More than rules or slogans – safety is a continuous and common effort
Safety comes first in everything we do at Outotec. We are very proud of the extraordinary safety figures we have been able to achieve. The results are no stroke of luck.
Safety is important to any company. The reasons range from the societal and ethical responsibilities of the company towards their employees to the economic benefits that are realized as a result of good safety performance. The overriding goal is that all employees return home at the end of the
day in the same physical condition as they arrived in the morning.
Our goal at Outotec is to continually improve workplace health and safety of all our employees, contractors, and clients until the goal of zero harm is reached. We had only eight lost time incidents in the whole global organization in 2019.
The positive results did not happen by chance, as we have systematically developed our safety culture, processes, competencies, and performance with our personnel.
Workplace wellbeing and engagement with safety
Numerous studies demonstrate that having a strong health and safety program and culture within a company significantly elevates the morale, productivity, and engagement of the employees.
“This translates into reduced injury numbers, higher productivity, lower turnover, improved customer relations, and ultimately higher NPS scores both internally and externally,”
says Kevin Solski, Director of Quality, Environment, Health & Safety for the Services Business Unit at Outotec.
Much the same as any other workplace initiative, health and safety must be developed and implemented from the top levels of the organization all the way through to the field level worker.
“The commitment to the health and safety of the employees cannot be reduced only to common slogans such as ‘safety first’ or ‘safety starts with me’. There must be a tangible concerted effort put forth by the management of the company to show that the safety of employees is a top priority,” Solski says. “Once this has been established a true culture of safety begins to develop.”
Focus on travel and hand safety
In 2019, Outotec safety campaigns have taken the important step of identifying areas for improvement and bringing them into focus. We have established methods or new procedures to mitigate the hazards and communicated the advancements throughout the organization in a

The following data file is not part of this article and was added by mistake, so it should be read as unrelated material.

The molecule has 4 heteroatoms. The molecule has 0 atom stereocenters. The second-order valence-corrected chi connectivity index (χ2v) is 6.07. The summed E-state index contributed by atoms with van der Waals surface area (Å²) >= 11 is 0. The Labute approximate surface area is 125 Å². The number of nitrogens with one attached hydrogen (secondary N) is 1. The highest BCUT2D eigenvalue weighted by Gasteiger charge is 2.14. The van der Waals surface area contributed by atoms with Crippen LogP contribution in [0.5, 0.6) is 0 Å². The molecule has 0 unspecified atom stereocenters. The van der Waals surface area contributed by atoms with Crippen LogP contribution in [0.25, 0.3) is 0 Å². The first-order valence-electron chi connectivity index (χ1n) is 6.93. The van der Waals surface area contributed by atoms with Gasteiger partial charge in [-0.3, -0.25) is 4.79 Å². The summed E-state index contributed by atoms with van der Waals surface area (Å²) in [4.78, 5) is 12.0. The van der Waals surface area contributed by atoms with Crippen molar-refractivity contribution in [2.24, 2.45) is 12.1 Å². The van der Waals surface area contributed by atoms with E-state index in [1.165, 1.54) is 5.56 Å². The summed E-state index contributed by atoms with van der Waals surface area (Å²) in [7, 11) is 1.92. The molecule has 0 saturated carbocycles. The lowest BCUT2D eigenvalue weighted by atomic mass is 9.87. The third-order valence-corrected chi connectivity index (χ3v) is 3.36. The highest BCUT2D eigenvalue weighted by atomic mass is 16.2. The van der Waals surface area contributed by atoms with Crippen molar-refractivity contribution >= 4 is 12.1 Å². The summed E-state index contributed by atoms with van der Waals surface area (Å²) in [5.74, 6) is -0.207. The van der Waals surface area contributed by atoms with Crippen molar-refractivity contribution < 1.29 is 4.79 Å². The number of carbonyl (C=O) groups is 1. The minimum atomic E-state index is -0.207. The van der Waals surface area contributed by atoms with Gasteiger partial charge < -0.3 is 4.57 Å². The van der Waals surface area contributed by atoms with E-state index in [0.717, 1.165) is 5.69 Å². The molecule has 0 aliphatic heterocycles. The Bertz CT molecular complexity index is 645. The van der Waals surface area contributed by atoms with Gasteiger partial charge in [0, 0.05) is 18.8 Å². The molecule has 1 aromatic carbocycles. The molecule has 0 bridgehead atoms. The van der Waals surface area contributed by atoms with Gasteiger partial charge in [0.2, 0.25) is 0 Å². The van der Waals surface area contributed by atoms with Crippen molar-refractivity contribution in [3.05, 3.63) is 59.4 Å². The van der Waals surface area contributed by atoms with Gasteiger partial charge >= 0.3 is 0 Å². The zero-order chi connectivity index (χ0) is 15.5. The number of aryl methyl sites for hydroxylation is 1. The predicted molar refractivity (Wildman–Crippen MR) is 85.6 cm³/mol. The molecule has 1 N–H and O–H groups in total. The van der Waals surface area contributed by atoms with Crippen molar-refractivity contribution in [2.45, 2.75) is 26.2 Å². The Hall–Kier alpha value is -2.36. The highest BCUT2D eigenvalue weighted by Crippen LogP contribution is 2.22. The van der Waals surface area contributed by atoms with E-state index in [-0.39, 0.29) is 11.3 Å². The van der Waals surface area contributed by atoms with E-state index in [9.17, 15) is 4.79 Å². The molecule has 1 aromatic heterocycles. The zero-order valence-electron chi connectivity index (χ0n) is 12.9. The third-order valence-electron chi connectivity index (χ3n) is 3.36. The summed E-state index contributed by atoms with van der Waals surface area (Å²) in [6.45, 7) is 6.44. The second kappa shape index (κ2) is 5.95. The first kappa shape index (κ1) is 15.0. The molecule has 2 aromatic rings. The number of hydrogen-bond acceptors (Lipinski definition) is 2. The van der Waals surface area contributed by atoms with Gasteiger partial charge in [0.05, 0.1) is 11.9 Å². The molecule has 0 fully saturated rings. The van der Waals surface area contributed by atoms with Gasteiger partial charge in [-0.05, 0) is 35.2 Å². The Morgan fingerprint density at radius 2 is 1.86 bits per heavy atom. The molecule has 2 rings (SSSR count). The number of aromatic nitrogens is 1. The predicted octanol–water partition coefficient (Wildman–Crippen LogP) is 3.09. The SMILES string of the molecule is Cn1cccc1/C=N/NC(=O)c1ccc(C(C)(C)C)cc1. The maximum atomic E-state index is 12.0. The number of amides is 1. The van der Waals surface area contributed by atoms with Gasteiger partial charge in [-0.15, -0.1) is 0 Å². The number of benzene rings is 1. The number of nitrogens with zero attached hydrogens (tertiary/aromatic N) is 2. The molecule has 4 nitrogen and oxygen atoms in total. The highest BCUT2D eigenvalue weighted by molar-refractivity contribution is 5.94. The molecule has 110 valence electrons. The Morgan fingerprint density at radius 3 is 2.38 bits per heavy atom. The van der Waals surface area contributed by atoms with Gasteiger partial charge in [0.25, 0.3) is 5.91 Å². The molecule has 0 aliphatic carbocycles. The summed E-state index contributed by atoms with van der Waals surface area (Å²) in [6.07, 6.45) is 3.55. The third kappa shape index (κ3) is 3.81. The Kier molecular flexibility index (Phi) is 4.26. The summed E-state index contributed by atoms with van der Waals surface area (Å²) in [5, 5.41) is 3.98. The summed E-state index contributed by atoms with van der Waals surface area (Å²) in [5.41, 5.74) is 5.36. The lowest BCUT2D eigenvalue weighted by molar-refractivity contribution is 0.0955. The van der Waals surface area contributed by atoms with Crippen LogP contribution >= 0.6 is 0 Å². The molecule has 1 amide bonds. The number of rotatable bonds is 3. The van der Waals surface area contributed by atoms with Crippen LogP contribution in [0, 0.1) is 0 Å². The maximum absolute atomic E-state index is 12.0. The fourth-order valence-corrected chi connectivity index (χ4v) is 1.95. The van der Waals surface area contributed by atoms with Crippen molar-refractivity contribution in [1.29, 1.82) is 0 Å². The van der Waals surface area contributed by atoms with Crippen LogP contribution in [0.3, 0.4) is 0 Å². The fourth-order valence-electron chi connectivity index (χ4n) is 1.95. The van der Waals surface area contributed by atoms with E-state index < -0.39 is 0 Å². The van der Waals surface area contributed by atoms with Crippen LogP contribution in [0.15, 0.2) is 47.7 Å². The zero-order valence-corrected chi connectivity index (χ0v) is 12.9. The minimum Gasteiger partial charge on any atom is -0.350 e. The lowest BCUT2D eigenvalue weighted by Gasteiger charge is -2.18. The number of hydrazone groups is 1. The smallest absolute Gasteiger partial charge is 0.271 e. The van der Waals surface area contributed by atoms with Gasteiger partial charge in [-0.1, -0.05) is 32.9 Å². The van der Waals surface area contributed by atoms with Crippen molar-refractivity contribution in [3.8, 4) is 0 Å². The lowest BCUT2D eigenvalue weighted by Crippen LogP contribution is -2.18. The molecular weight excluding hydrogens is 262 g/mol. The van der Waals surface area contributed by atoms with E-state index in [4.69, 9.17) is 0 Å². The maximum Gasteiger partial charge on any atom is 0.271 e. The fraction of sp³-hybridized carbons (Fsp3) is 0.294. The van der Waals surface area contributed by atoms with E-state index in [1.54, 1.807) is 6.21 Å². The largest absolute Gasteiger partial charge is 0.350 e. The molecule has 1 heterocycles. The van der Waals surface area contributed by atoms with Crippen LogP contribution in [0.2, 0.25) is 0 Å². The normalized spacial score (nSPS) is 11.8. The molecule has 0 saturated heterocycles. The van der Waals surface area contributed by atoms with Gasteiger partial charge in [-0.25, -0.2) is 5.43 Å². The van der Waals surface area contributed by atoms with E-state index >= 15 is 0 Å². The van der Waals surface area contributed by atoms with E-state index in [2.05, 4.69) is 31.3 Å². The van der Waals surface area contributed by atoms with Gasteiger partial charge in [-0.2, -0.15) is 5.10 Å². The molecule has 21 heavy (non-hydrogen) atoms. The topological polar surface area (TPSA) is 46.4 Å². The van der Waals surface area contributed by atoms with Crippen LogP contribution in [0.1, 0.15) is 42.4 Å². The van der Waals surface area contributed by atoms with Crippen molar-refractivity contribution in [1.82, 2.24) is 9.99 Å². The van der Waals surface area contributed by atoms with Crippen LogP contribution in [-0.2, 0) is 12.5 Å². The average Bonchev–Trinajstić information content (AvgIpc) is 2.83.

manner that is both informative and fun.
“The idea behind the safety campaigns was to focus on, and bring attention to, areas where we could improve as a company. We want to make sure that employees return home at the end of the day safe and healthy and therefore strive to develop the overall safety culture within Outotec,” Solski says.
Two of the main safety campaigns in 2019 were about hand and driving safety. Over the 4-week driving safety campaign, Outotec employees explored topics ranging from general rules to unsafe driving practices to new Outotec requirements and finally external factors that lead to hazards while driving.
The hand safety campaign focused on another serious issue.
“Globally it is estimated that between 50% and 80% of all recordable workplace injuries in the industrial sector involve the hands. In the past two years, hand injuries accounted for 42% of all recorded injuries at Outotec,” Solski says.
Hand safety awareness was highlighted through a series of focused safety messages, which culminated in the “Hands Up for Safety” day. The aim was to bring attention to the things we use our hands for and how we can keep them safe and free from harm.
“Our hand campaign also brought to light that hand injuries are not isolated to the job site, as musculoskeletal injuries are also very common in office settings,” Solski says.
The ongoing establishment and elevation of the safety culture will continue to show positive gains in all areas that are influenced by improved health and safety performance. These include improved employee morale and engagement, increased productivity, strengthened customer relations, and higher retention rates of our world-class personnel.